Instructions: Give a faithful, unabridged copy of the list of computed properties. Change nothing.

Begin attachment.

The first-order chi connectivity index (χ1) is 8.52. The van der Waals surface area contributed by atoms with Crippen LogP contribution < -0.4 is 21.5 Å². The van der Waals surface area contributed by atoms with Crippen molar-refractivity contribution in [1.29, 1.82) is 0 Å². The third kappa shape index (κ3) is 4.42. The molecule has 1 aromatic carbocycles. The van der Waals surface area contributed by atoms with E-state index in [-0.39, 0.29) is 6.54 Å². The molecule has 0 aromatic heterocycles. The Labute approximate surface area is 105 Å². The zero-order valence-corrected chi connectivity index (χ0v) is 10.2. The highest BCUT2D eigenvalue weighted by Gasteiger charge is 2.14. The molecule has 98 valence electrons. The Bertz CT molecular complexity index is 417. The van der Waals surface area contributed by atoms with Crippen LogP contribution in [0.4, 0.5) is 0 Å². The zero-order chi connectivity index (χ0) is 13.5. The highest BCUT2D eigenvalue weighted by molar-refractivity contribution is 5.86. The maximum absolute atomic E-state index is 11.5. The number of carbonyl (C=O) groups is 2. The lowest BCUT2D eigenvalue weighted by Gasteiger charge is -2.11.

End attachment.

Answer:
The first-order chi connectivity index (χ1) is 8.52. The van der Waals surface area contributed by atoms with Crippen LogP contribution < -0.4 is 21.5 Å². The van der Waals surface area contributed by atoms with Crippen molar-refractivity contribution in [1.29, 1.82) is 0 Å². The third kappa shape index (κ3) is 4.42. The molecule has 1 aromatic carbocycles. The van der Waals surface area contributed by atoms with E-state index in [-0.39, 0.29) is 6.54 Å². The molecule has 0 aromatic heterocycles. The Labute approximate surface area is 105 Å². The zero-order valence-corrected chi connectivity index (χ0v) is 10.2. The highest BCUT2D eigenvalue weighted by Gasteiger charge is 2.14. The molecule has 98 valence electrons. The Bertz CT molecular complexity index is 417. The van der Waals surface area contributed by atoms with Crippen LogP contribution in [0.4, 0.5) is 0 Å². The zero-order chi connectivity index (χ0) is 13.5. The highest BCUT2D eigenvalue weighted by molar-refractivity contribution is 5.86. The maximum absolute atomic E-state index is 11.5. The number of carbonyl (C=O) groups is 2. The lowest BCUT2D eigenvalue weighted by Gasteiger charge is -2.11.